• The British ministry have so long hired their gazetteers to repeat and model into every form lies about our being in anarchy, that the world has at length believed them, the English nation has believed them, the ministers themselves have come to believe them, & what is more wonderful, we have believed them ourselves. Yet where does this anarchy exist? Where did it ever exist, except in the single instance of Massachusetts? And can history produce an instance of a rebellion so honourably conducted? I say nothing of it’s motives. They were founded in ignorance, not wickedness. God forbid we should ever be 20 years without such a rebellion. The people cannot be all, & always, well informed. The past which is wrong will be discontented in proportion to the importance of the facts they misconceive; if they remain quiet under such misconceptions it is a lethargy, the forerunner of death to the public liberty. We have had 13 states independant 11 years. There has been one rebellion. That comes to one rebellion in a century & a half for each state. What country before ever existed a century & half without a rebellion? & What country can preserve it’s liberties if their rulers are not warned from time to time that their people preserve the spirit of resistance? Let them take arms. The remedy is to set them right as to facts, pardon & pacify them. What signify a few lives lost in a century or two? The tree of liberty must be refreshed from time to time with the blood of patriots & tyrants. It is its natural manure.
    o Thomas Jefferson, in a letter to William S. Smith

  • The God who gave us life, gave us liberty at the same time: the hand of force may destroy, but cannot disjoin them.
    o Thomas Jefferson

  • The natural progress of things is for liberty to yield and government to gain ground.
    o Thomas Jefferson

  • Of liberty I would say that, in the whole plenitude of its extent, it is unobstructed action according to our will. But rightful liberty is unobstructed action according to our will within limits drawn around us by the equal rights of others. I do not add ‘within the limits of the law’ because law is often but the tyrant’s will, and always so when it violates the rights of the individual.
    o Thomas Jefferson

  • It behooves every man who values liberty of conscience for himself, to resist invasions of it in the case of others: or their case may, by change of circumstances, become his own.
    o Thomas Jefferson

  • That principle is, that the sole end for which mankind are warranted, individually or collectively, in interfering with the liberty of action of any of their number, is self-protection. That the only purpose for which power can be rightfully exercised over any member of a civilized community, against his will, is to prevent harm to others. His own good, either physical or moral, is not sufficient warrant.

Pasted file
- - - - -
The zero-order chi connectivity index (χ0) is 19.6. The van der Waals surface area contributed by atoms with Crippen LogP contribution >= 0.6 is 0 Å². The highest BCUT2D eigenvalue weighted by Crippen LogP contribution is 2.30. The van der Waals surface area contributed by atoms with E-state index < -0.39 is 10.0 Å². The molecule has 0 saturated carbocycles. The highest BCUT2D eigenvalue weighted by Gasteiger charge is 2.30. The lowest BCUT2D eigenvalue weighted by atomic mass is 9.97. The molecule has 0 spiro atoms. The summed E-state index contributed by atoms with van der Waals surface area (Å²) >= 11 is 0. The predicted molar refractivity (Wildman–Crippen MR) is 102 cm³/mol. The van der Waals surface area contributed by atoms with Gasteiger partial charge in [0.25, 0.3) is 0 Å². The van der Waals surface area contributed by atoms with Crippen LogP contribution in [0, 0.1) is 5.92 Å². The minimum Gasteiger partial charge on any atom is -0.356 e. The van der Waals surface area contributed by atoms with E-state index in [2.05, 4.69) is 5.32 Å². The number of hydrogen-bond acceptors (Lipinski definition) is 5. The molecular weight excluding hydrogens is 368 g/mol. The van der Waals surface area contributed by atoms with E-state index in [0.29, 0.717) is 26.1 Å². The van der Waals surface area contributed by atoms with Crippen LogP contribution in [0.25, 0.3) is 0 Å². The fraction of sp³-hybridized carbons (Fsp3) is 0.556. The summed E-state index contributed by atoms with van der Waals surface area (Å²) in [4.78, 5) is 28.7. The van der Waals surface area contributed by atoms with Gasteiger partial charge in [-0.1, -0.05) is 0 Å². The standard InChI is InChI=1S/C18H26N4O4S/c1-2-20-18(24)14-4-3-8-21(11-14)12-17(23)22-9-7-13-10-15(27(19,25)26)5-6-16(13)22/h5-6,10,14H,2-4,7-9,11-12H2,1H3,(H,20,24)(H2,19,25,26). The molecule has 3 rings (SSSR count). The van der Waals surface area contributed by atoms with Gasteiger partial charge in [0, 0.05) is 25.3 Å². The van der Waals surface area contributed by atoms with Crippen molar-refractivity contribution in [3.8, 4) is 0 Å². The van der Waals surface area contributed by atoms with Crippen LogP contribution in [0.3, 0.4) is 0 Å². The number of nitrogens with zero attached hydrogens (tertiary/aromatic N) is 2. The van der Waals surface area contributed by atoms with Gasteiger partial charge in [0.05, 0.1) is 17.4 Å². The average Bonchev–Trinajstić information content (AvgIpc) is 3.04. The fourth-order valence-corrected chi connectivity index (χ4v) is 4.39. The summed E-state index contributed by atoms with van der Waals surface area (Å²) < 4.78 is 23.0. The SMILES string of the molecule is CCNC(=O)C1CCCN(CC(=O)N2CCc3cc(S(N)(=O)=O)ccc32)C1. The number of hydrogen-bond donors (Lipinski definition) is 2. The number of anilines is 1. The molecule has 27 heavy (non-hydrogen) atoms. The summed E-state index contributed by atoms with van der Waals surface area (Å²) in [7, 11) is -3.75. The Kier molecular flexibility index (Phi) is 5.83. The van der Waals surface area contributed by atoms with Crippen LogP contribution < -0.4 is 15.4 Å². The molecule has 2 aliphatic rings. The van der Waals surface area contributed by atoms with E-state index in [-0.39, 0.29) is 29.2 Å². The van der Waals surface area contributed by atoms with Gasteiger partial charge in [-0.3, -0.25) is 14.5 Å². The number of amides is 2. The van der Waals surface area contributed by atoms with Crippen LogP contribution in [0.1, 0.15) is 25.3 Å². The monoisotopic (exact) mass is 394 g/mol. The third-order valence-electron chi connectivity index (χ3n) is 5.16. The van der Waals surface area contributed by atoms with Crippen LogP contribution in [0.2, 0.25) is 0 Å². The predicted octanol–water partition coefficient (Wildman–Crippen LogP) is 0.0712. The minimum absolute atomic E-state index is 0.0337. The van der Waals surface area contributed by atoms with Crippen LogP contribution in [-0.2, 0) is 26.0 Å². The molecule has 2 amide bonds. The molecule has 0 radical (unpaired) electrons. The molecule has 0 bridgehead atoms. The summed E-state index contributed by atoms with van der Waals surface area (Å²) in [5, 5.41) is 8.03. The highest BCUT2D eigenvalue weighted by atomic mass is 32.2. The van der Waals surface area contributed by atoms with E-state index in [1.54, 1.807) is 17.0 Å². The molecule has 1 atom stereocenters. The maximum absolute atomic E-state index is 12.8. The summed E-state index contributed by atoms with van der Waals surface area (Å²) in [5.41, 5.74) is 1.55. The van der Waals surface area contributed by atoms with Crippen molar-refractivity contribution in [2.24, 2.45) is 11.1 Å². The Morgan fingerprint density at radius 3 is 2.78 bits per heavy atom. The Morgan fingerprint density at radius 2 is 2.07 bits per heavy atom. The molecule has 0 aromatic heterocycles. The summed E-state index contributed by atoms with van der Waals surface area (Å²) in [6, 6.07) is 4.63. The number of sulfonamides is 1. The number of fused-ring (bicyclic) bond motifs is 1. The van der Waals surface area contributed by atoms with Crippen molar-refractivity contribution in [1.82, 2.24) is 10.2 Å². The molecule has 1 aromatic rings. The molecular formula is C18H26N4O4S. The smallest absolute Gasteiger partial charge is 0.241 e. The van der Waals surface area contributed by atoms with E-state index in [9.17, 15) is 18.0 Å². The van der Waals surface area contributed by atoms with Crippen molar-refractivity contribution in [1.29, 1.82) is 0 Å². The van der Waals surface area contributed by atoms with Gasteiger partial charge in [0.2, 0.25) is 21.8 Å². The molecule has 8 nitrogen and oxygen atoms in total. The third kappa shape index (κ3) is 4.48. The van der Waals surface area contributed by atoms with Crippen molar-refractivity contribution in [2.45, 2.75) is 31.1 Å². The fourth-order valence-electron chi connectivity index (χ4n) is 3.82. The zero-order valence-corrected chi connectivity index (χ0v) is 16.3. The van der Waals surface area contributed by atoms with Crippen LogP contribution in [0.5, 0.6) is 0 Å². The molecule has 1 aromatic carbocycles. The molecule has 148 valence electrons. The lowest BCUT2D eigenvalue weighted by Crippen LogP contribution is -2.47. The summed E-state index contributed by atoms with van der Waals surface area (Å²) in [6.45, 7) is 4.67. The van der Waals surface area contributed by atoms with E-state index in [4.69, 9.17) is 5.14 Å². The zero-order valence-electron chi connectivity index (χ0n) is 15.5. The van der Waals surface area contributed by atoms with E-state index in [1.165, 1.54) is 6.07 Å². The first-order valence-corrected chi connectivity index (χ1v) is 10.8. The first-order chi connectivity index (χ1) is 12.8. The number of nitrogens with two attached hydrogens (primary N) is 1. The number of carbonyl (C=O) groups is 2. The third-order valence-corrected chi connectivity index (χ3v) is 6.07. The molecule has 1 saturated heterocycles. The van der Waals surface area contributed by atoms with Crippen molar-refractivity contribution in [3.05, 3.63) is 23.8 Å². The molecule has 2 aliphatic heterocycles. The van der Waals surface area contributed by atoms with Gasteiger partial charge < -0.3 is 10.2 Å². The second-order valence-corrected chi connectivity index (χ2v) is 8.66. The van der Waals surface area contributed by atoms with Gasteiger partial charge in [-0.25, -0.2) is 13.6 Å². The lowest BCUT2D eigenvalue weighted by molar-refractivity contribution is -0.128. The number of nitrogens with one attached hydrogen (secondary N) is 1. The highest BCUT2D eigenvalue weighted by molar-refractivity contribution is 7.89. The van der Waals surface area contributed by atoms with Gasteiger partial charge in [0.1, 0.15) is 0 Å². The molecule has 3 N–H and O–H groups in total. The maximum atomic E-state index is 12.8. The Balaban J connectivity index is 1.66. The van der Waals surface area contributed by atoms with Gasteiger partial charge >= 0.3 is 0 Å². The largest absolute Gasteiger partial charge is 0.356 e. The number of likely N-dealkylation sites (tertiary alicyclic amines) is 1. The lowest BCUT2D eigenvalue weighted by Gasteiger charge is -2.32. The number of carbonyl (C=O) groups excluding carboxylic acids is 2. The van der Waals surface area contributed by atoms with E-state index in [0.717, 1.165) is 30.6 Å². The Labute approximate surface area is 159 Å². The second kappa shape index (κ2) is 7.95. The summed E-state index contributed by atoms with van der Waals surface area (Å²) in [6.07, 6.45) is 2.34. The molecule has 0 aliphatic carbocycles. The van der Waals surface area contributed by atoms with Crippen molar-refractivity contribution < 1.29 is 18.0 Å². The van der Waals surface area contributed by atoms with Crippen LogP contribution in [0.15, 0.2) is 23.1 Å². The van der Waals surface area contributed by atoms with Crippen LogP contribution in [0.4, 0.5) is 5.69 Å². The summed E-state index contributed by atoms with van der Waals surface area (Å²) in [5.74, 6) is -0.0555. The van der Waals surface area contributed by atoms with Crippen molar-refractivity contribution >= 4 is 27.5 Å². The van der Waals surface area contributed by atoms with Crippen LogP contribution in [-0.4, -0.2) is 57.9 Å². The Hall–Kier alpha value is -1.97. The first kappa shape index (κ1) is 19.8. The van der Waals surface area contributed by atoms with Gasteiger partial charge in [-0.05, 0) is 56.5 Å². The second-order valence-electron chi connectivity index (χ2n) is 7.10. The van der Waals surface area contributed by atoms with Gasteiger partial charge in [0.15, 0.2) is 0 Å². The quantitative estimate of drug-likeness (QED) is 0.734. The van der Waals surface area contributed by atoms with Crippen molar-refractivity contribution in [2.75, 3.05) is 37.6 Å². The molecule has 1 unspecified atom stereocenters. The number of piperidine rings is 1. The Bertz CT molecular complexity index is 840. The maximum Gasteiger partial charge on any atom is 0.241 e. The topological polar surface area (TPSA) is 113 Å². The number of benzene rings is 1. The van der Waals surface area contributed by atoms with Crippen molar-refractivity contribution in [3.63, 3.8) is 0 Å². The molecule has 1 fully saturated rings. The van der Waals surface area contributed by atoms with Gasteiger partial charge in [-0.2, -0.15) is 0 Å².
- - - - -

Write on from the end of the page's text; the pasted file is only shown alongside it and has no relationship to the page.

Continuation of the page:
o John Stuart Mill, On Liberty

  • He that would make his own liberty secure must guard even his enemy from oppression; for if he violates this duty, he establishes a precedent that will reach to himself.
    o Thomas Paine

  • It is incorrect to think of liberty as synonymous with unrestrained action. Liberty does not and cannot include any action, regardless of sponsorship, which lessens the liberty of a single human being. To argue contrarily is to claim that liberty can be composed of liberty negations, patently absurd. Unrestraint carried to the point of impairing the liberty of others is the exercise of license, not liberty. To minimize the exercise of license is to maximize the area of liberty. Ideally, government would restrain license, not indulge in it; make it difficult, not easy; disgraceful, not popular. A government that does otherwise is licentious, not liberal.
    o Leonard E. Read, The Freeman.

  • Freedom is never more than one generation away from extinction. We didn’t pass it to our children in the bloodstream. It must be fought for, protected, and handed on for them to do the same, or one day we will spend our sunset years telling our children and our children’s children what it was once like in the United States where men were free.
    o Ronald Reagan

  • Information is the oxygen of the modern age. It seeps through the walls topped by barbed wire, it wafts across the electrified borders.…The Goliath of totalitarianism will be brought down by the David of the microchip.
    o Ronald Reagan

  • Liberty is not a cruise ship full of pampered passengers. Liberty is a man-of-war, and we are all crew.
    o Kenneth W. Royce, Boston’s Gun Bible

  • Few men desire liberty; most men wish only for a just master.
    o Sallust (Gaius Sallustius Crispus)

  • The saddest epitaph which can be carved in memory of a vanished liberty is that it was lost because its possessors failed to stretch forth a saving hand while yet there was time.
    o George Sutherland

  • No man’s life, liberty, or property are safe while the legislature is in session.
    o Gideon J. Tucker (1866)

  • It would indeed be ironic if, in the name of national defense, we would sanction the subversion of one of those liberties which make the defense of our nation worthwhile.
    o Earl Warren